Editor’s note: This story was originally published on June 12, 2003.
Hillary Clinton is laughing a lot, almost unnervingly so given that she's in the midst of reliving some of the most painful parts of her husband's embattled presidency. She is being repeatedly asked this week about such unpleasantness as Whitewater, missing documents and the suicide of a close friend. She is discussing her marriage counseling on national television.
And yet in an interview yesterday afternoon, loud, long and full- throated giggles came rapid-fire from the former first lady. She is asked, for instance, about the mixed early reviews for her just- published memoir, "Living History," some of which call the book detached and unemotional. "Hahaha," goes Clinton. Some people have told her the book is too revealing. "People say, my gosh, why are you telling me these things?" she says.
She is asked how she feels about supplanting Sen. Ted Kennedy as the GOP's favorite Democratic villain. "Hahahaha. . . . It's something that kind of goes with the territory of being me," she says. "Apparently I've raised quite a bit of money for Republicans."
She is asked how often she is asked if she will run for president. "Every interview," she says, letting go her loudest laugh yet. She says she has no intention of running in either 2004 or 2008.
"I should get, like, little Chinese fortune cookie things, and like, just print up the answer on the piece of paper and just pass it out.
She is sitting on a couch in a hotel suite near the Capitol. The junior senator from New York is between votes, a news conference with actor Bruce Willis and Sen. Bill Frist, book signings, shouted questions, practiced answers and the peculiar other components of "Hilla-palooza." This is the New York tabloid term for the public storm that has accompanied the release of "Living History" this week.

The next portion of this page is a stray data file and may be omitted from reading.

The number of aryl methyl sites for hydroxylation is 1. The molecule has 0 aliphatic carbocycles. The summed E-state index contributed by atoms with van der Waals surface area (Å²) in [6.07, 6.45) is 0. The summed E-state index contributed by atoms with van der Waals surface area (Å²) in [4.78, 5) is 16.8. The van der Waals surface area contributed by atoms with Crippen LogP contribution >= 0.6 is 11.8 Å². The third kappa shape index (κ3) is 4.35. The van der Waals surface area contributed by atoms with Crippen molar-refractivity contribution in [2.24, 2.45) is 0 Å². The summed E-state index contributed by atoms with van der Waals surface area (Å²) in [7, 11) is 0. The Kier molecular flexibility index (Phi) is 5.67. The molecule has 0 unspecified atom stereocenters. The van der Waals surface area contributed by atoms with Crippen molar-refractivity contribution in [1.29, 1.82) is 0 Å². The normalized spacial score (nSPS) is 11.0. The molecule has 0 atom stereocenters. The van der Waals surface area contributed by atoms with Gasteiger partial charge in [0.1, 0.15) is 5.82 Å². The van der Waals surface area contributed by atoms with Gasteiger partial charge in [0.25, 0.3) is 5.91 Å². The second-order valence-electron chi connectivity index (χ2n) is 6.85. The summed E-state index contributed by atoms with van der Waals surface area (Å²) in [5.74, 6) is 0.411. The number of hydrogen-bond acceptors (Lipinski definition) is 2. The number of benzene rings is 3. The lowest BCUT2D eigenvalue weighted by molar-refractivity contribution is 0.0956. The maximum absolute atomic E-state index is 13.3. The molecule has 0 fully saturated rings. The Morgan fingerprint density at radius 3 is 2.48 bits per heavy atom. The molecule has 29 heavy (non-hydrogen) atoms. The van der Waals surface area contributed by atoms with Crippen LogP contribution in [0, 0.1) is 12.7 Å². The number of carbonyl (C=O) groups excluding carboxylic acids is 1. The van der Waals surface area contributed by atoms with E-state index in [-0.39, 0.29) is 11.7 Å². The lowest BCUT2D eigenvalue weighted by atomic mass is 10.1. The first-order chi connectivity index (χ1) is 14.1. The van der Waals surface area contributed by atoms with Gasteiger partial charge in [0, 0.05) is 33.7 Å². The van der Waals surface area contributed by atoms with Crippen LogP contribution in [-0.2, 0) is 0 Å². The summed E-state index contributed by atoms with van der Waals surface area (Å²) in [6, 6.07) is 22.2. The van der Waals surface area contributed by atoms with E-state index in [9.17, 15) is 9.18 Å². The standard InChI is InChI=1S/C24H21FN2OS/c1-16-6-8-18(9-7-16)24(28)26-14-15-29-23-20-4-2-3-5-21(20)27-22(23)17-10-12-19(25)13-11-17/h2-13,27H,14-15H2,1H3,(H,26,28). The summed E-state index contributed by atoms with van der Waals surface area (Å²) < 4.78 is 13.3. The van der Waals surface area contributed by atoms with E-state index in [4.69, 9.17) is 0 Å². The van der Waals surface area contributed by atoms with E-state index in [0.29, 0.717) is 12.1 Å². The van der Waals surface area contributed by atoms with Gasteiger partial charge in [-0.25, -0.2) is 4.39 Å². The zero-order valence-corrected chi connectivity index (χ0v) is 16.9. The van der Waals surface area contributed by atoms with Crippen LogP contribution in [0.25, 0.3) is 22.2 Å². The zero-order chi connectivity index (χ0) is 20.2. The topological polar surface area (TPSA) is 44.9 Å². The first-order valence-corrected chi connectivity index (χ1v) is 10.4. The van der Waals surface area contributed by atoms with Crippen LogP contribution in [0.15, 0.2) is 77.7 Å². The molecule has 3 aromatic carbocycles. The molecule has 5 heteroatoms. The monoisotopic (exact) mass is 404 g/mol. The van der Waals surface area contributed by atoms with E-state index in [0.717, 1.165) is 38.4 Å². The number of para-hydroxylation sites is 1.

Clinton, 55, is the queen of public storms. She's been through more of these than hairstyles -- grand jury appearances, Filegate, Travelgate, sex scandals in the Oval Office, presidential pardons, etc., etc., etc. None of the questions Clinton has received in recent days while she publicizes her book has surprised her, she says. Nothing about how she feels about Monica Lewinsky, Gennifer Flowers, Kathleen Willey, questions about what if Bill cheats again, what she tells Chelsea and whether she herself has been faithful to the former president.
Still, Hilla-palooza is a condensed reemergence of all the emotions, good and bad, that Clinton has elicited in people through much of her public life. It follows her first 21/2 years in the Senate, in which she has strenuously kept a low profile and tried to blend in with her colleagues.
"Some people are reviewing the book, some people are reviewing me and some people are reviewing my future, which hasn't even occurred," Clinton says of her current situation, which she calls "a wonderful experience but a little overwhelming."
In the parlance of packaging, Clinton is in the process of "reintroducing herself to the American public." Or, to her detractors, she is giving America a chance to get sick of her all over again.
"This woman won't go away," says Raoul Deming, who was protesting Clinton's appearance at a book signing outside a Manhattan Barnes & Noble on Monday. He is wearing a rubber George W. Bush mask and holding a homemade sign that says "Rodham Hussein."
"She's out here trying to rewrite history," he says, and he's not prepared to let Hilla-palooza pass without a catcall or three. He traveled four hours by train from his home in, of all places, Takoma Park.
One of the abiding cliches about Clinton is that she is a "polarizing," or "divisive," figure. She is polarizing "because of her stands on the issues, because of her agenda," says Dan Allen, spokesman for the National Republican Senatorial Committee. That agenda is characterized by many conservatives as ultra-liberal and out of the mainstream of American life. "She polarizes people. . . . It's not for me to say why. I'll leave that to you and other pundits to say."
"People just see this woman and go nuts," says Pat Schroeder, the former Democratic congresswoman. "It's going to be a love-her, hate- her sort of thing no matter how she tries to define herself as a human being and political figure."
Sen. George Allen, chairman of the Republican Senatorial Campaign Committee, sent out a letter to Republican donors last month urging them to "stop Hillary" before it's too late. "If Republicans don't take immediate steps to counter her," Allen writes, "she will continue to rise unimpeded to the pinnacle of power."
"Hahahaha," Clinton says when asked about her pinata status. "In a way, it's perversely flattering."
By several accounts, Sen. Clinton has maintained smooth, even warm relations with many Republican colleagues. They include those who frequently invoke her as a bogeyman, such as Allen, who declined to comment for this article.